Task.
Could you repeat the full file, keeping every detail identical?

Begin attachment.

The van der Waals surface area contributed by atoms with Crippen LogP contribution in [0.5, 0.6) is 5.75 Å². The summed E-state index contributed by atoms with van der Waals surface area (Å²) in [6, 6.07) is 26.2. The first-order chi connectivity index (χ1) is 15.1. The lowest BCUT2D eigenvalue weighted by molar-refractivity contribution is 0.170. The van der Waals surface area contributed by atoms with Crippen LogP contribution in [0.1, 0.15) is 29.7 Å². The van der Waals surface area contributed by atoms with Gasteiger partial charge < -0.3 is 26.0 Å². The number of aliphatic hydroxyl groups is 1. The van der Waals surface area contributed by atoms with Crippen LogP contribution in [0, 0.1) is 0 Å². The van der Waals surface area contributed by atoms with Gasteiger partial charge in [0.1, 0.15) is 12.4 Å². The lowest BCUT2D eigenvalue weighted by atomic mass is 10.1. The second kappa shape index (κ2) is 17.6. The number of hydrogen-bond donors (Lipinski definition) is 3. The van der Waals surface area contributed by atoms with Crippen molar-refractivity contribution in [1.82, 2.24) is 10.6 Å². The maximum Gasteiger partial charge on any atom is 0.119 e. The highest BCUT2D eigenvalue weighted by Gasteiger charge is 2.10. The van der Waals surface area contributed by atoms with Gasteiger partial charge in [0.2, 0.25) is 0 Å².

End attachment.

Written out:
The van der Waals surface area contributed by atoms with Crippen LogP contribution in [0.5, 0.6) is 5.75 Å². The summed E-state index contributed by atoms with van der Waals surface area (Å²) in [6, 6.07) is 26.2. The first-order chi connectivity index (χ1) is 15.1. The lowest BCUT2D eigenvalue weighted by molar-refractivity contribution is 0.170. The van der Waals surface area contributed by atoms with Crippen LogP contribution in [0.1, 0.15) is 29.7 Å². The van der Waals surface area contributed by atoms with Gasteiger partial charge < -0.3 is 26.0 Å². The number of aliphatic hydroxyl groups is 1. The van der Waals surface area contributed by atoms with Crippen LogP contribution in [0, 0.1) is 0 Å². The van der Waals surface area contributed by atoms with Gasteiger partial charge in [0.1, 0.15) is 12.4 Å². The lowest BCUT2D eigenvalue weighted by atomic mass is 10.1. The second kappa shape index (κ2) is 17.6. The number of hydrogen-bond donors (Lipinski definition) is 3. The van der Waals surface area contributed by atoms with Crippen molar-refractivity contribution in [1.82, 2.24) is 10.6 Å². The maximum Gasteiger partial charge on any atom is 0.119 e. The highest BCUT2D eigenvalue weighted by Gasteiger charge is 2.10. The van der Waals surface area contributed by atoms with Gasteiger partial charge in [0.2, 0.25) is 0 Å².